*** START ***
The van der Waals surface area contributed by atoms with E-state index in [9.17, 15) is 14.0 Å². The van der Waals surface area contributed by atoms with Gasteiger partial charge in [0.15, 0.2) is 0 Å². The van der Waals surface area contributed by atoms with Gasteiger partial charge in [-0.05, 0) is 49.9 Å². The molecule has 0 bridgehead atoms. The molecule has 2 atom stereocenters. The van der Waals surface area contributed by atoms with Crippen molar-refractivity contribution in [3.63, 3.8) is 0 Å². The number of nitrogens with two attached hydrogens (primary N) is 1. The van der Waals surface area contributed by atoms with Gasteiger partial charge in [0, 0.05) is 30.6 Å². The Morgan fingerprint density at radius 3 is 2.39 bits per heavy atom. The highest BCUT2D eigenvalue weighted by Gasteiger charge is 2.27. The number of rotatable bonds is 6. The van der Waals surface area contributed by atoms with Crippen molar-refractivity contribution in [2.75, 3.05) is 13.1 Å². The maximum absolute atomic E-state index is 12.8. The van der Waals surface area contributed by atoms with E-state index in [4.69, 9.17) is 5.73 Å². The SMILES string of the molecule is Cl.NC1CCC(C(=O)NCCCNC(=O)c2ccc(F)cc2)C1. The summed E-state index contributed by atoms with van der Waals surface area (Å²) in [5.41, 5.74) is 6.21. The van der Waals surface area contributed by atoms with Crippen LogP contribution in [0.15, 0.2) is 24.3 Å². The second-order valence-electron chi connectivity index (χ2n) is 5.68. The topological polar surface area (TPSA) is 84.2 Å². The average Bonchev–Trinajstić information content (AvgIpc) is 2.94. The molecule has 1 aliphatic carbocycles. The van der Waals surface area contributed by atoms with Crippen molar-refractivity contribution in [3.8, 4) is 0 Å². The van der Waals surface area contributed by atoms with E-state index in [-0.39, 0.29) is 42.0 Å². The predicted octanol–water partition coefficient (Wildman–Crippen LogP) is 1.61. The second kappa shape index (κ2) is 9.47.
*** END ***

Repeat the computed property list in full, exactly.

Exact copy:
The van der Waals surface area contributed by atoms with E-state index in [9.17, 15) is 14.0 Å². The van der Waals surface area contributed by atoms with Gasteiger partial charge in [0.15, 0.2) is 0 Å². The van der Waals surface area contributed by atoms with Gasteiger partial charge in [-0.05, 0) is 49.9 Å². The molecule has 0 bridgehead atoms. The molecule has 2 atom stereocenters. The van der Waals surface area contributed by atoms with Crippen molar-refractivity contribution in [3.63, 3.8) is 0 Å². The number of nitrogens with two attached hydrogens (primary N) is 1. The van der Waals surface area contributed by atoms with Gasteiger partial charge in [0, 0.05) is 30.6 Å². The Morgan fingerprint density at radius 3 is 2.39 bits per heavy atom. The highest BCUT2D eigenvalue weighted by Gasteiger charge is 2.27. The number of rotatable bonds is 6. The van der Waals surface area contributed by atoms with Crippen molar-refractivity contribution in [2.75, 3.05) is 13.1 Å². The maximum absolute atomic E-state index is 12.8. The van der Waals surface area contributed by atoms with E-state index in [4.69, 9.17) is 5.73 Å². The SMILES string of the molecule is Cl.NC1CCC(C(=O)NCCCNC(=O)c2ccc(F)cc2)C1. The summed E-state index contributed by atoms with van der Waals surface area (Å²) in [5.41, 5.74) is 6.21. The van der Waals surface area contributed by atoms with Crippen LogP contribution in [0.15, 0.2) is 24.3 Å². The second-order valence-electron chi connectivity index (χ2n) is 5.68. The topological polar surface area (TPSA) is 84.2 Å². The average Bonchev–Trinajstić information content (AvgIpc) is 2.94. The molecule has 1 aliphatic carbocycles. The van der Waals surface area contributed by atoms with Crippen molar-refractivity contribution in [3.8, 4) is 0 Å². The van der Waals surface area contributed by atoms with E-state index in [-0.39, 0.29) is 42.0 Å². The predicted octanol–water partition coefficient (Wildman–Crippen LogP) is 1.61. The second kappa shape index (κ2) is 9.47.